Monday, 28 March 2011

Time to look outward.

On Thursday night I whizzed down to Oxford to stay with elder daughter and her family.  I was there for a trustees' meeting of The Blackden Trust, held in Magdalen College.  Magdalen (pronounced Maudlyn) is an impossibly beautiful place of golden stone, quiet cloisters and green quads.  Many Oxford and Cambridge colleges are similarly beautiful.  I have never forgotten my father, a working class boy from the North of England, wandering the colleges on his first visit when he was about fifty and saying, stunned and appreciative but with a touch of sadness "When I was a child, I couldn't even have imagined that places like this existed."  Until he went away on National Service he did not realise that  it was not simply a fact of life that if you touched a tree you came away with black on your hands.  He and his generation thought that the sooty smudge was nature, not pollution.  Oxford colleges dreaming in the sun were a world away from rainy Rochdale.

Bur before the meeting I spent a sunny, warm couple of hours wandering the Botanical Gardens with my daughter and her sixteen month old little boy. I took no photos.  It was too perfect a morning to do anything but be in it, feeling the sun warm on your shoulders, warm on Joseph's blonde curly hair.  The magnolia denudata was in flower, a towering cloud of white chalices on bare branches against the warm stone.  There were daffodils and some tulips already out.  A Japanese family sat by a perfect stone pool where a fountain splashed softly.  A pair of ducks waddled across, to Joseph's delight.  On the edge of another pond a tiny girl watched entranced as tens of goldfish thronged looking for food.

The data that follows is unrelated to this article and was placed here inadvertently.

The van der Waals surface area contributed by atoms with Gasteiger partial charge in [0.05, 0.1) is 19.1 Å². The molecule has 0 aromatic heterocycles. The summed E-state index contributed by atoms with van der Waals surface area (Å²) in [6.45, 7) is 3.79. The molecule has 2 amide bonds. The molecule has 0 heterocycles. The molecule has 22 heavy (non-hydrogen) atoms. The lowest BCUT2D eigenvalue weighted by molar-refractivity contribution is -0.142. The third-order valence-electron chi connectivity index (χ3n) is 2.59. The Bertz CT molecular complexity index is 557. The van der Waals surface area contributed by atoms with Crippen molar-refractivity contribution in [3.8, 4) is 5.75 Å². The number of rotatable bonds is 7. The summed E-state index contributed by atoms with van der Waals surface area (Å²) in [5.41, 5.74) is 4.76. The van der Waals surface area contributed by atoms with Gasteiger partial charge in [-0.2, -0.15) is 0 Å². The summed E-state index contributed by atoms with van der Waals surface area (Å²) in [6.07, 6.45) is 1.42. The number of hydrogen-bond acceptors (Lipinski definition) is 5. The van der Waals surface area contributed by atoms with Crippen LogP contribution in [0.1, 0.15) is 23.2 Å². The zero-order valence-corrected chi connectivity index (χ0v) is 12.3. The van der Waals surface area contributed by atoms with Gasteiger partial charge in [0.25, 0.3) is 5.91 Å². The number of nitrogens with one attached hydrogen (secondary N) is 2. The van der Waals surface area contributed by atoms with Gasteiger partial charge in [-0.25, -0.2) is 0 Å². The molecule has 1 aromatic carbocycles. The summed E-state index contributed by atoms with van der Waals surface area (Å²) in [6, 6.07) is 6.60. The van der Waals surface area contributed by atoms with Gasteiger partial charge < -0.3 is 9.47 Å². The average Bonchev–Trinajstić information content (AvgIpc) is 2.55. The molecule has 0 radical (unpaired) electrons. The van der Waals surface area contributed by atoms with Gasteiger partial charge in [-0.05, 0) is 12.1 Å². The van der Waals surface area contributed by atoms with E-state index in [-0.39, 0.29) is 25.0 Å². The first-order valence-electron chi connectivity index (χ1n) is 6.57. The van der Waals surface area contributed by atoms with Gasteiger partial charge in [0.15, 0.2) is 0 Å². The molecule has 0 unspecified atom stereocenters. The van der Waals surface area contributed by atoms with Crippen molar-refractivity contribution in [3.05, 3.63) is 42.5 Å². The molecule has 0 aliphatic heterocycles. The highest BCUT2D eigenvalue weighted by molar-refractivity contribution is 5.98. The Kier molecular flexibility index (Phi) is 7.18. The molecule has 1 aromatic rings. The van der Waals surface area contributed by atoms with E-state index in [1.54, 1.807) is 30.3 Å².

After the meeting younger daughter came over with her new puppy, also impossibly beautiful.  It, she, is a Golden Labrador puppy, all brown eyes, soft gold fur, waggy tail and lollopy feet.  The puppy has only been away from her litter six days.  Daughter is sleep deprived, the puppy keen to please.  Puppy care looks both wonderful and hard work, as so many worthwhile things are.

And home to a sunny hillside where the daffodils have blossomed in a yellow and cream wave while I have been away.  There are calves and ponies over the stile in the field by the kitchen garden.


Climb the stile and their curiosity is too much for them.



In the kitchen the old incubator holds eleven Light Sussex hatching eggs.  Yesterday they began to cheep.  It is very odd to look down at eggs which look just like any eggs but which are emitting faint cheeping noises.  They should hatch over the next day or so.

Spring is springing everywhere.

20 comments:

  1. I got very excited about seeing new born lambs at the weekend - still snowy white and shining in the sun against the verdant grass.

    Light Sussex are what I had intended to get, but that's another story. I do notice red specks in some of our eggs and it makes me wonder are they fertile.

    Glad you had such a lovely time, it sounds perfect.

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  2. Eggs that cheep. I'd forgotten about that.

    You reminded me of how I made an egg incubator as a boy. My grandfather was science teacher and we were his 'project' guinea pig - he wrote a book (science modle making) of them - most of which we had tested.

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  3. I understand about not taking pictures. Sometimes the camera in an intrusion, and sometimes the picture in one's head is much clearer than any photo.

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  4. I find that I like to enjoy most things without a camera, but sometimes regret I haven't taken any pictures. I hope the memories in my mind are good enough. Sometimes they are better than the images I would have taken. It's the essence of a place that stays in your mind. It's hard to share that with anyone. Your description was very good. It made it real enough without the pictures.